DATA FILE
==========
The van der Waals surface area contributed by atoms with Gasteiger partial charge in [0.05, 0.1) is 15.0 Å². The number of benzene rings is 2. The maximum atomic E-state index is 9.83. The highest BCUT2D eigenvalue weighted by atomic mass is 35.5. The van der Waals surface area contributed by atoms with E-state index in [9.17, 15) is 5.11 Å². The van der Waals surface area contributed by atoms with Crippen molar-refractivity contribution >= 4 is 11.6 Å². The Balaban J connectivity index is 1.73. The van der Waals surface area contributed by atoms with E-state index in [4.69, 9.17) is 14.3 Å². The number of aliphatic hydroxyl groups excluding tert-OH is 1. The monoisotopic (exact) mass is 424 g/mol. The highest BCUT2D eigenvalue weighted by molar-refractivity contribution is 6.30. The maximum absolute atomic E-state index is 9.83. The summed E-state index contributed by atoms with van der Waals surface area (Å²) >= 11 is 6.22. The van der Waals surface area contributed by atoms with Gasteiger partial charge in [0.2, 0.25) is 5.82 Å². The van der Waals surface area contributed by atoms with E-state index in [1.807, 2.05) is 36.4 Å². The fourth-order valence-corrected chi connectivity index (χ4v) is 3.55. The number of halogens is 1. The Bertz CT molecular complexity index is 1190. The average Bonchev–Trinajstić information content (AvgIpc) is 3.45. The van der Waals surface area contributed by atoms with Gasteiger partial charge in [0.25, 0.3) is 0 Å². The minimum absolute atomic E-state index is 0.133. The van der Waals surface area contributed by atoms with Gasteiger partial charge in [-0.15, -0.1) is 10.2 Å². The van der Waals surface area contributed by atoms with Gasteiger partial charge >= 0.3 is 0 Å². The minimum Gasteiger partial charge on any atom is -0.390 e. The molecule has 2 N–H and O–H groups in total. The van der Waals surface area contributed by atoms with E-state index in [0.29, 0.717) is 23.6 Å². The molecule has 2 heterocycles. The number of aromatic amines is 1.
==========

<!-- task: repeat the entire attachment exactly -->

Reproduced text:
The van der Waals surface area contributed by atoms with Gasteiger partial charge in [0.05, 0.1) is 15.0 Å². The number of benzene rings is 2. The maximum atomic E-state index is 9.83. The highest BCUT2D eigenvalue weighted by atomic mass is 35.5. The van der Waals surface area contributed by atoms with E-state index in [9.17, 15) is 5.11 Å². The van der Waals surface area contributed by atoms with Crippen molar-refractivity contribution >= 4 is 11.6 Å². The Balaban J connectivity index is 1.73. The van der Waals surface area contributed by atoms with E-state index in [4.69, 9.17) is 14.3 Å². The number of aliphatic hydroxyl groups excluding tert-OH is 1. The monoisotopic (exact) mass is 424 g/mol. The highest BCUT2D eigenvalue weighted by molar-refractivity contribution is 6.30. The maximum absolute atomic E-state index is 9.83. The summed E-state index contributed by atoms with van der Waals surface area (Å²) >= 11 is 6.22. The van der Waals surface area contributed by atoms with Gasteiger partial charge in [0.2, 0.25) is 5.82 Å². The van der Waals surface area contributed by atoms with E-state index in [1.807, 2.05) is 36.4 Å². The fourth-order valence-corrected chi connectivity index (χ4v) is 3.55. The number of halogens is 1. The Bertz CT molecular complexity index is 1190. The average Bonchev–Trinajstić information content (AvgIpc) is 3.45. The van der Waals surface area contributed by atoms with Gasteiger partial charge in [0.25, 0.3) is 0 Å². The minimum absolute atomic E-state index is 0.133. The van der Waals surface area contributed by atoms with Gasteiger partial charge in [-0.15, -0.1) is 10.2 Å². The van der Waals surface area contributed by atoms with Gasteiger partial charge >= 0.3 is 0 Å². The minimum Gasteiger partial charge on any atom is -0.390 e. The molecule has 2 N–H and O–H groups in total. The van der Waals surface area contributed by atoms with E-state index in [0.29, 0.717) is 23.6 Å². The molecule has 2 heterocycles. The number of aromatic amines is 1.